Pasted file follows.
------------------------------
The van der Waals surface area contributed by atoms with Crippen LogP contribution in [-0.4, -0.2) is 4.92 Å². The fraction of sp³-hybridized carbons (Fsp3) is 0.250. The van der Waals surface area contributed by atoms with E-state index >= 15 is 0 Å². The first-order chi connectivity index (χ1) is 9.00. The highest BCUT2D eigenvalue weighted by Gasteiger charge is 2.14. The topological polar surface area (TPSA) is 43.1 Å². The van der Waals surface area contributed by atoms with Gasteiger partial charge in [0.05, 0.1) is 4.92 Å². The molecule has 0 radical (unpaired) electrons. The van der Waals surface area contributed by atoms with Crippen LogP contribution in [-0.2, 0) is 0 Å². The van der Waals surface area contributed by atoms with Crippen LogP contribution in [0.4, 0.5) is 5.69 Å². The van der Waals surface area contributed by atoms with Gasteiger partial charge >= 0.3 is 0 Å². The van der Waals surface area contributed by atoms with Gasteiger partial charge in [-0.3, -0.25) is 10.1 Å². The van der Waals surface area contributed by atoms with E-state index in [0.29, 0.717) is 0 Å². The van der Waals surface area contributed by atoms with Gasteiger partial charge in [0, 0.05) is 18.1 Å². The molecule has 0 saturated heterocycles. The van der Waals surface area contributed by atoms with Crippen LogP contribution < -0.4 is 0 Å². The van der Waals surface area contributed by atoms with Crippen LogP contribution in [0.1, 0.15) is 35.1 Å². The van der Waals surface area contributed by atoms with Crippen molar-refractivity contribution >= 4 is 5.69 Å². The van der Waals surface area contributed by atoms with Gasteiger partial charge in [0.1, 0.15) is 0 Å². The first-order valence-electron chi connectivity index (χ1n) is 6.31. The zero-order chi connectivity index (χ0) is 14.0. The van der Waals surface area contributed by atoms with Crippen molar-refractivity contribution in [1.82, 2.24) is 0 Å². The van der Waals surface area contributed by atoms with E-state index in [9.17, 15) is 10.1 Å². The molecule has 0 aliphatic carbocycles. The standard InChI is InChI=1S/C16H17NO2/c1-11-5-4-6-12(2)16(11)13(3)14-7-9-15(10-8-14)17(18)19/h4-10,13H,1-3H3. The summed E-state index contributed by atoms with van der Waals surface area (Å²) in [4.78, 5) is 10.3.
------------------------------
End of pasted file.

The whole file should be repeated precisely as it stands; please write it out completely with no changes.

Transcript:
The van der Waals surface area contributed by atoms with Crippen LogP contribution in [-0.4, -0.2) is 4.92 Å². The fraction of sp³-hybridized carbons (Fsp3) is 0.250. The van der Waals surface area contributed by atoms with E-state index >= 15 is 0 Å². The first-order chi connectivity index (χ1) is 9.00. The highest BCUT2D eigenvalue weighted by Gasteiger charge is 2.14. The topological polar surface area (TPSA) is 43.1 Å². The van der Waals surface area contributed by atoms with Gasteiger partial charge in [0.05, 0.1) is 4.92 Å². The molecule has 0 radical (unpaired) electrons. The van der Waals surface area contributed by atoms with Crippen LogP contribution in [-0.2, 0) is 0 Å². The van der Waals surface area contributed by atoms with Crippen LogP contribution in [0.4, 0.5) is 5.69 Å². The van der Waals surface area contributed by atoms with Gasteiger partial charge >= 0.3 is 0 Å². The van der Waals surface area contributed by atoms with Gasteiger partial charge in [-0.3, -0.25) is 10.1 Å². The van der Waals surface area contributed by atoms with E-state index in [0.29, 0.717) is 0 Å². The van der Waals surface area contributed by atoms with Gasteiger partial charge in [0, 0.05) is 18.1 Å². The molecule has 0 saturated heterocycles. The van der Waals surface area contributed by atoms with Crippen LogP contribution < -0.4 is 0 Å². The van der Waals surface area contributed by atoms with Crippen LogP contribution in [0.1, 0.15) is 35.1 Å². The van der Waals surface area contributed by atoms with Crippen molar-refractivity contribution >= 4 is 5.69 Å². The van der Waals surface area contributed by atoms with Gasteiger partial charge in [0.1, 0.15) is 0 Å². The first-order valence-electron chi connectivity index (χ1n) is 6.31. The zero-order chi connectivity index (χ0) is 14.0. The van der Waals surface area contributed by atoms with Crippen molar-refractivity contribution in [1.82, 2.24) is 0 Å². The van der Waals surface area contributed by atoms with E-state index in [9.17, 15) is 10.1 Å². The molecule has 0 aliphatic carbocycles. The standard InChI is InChI=1S/C16H17NO2/c1-11-5-4-6-12(2)16(11)13(3)14-7-9-15(10-8-14)17(18)19/h4-10,13H,1-3H3. The summed E-state index contributed by atoms with van der Waals surface area (Å²) in [4.78, 5) is 10.3.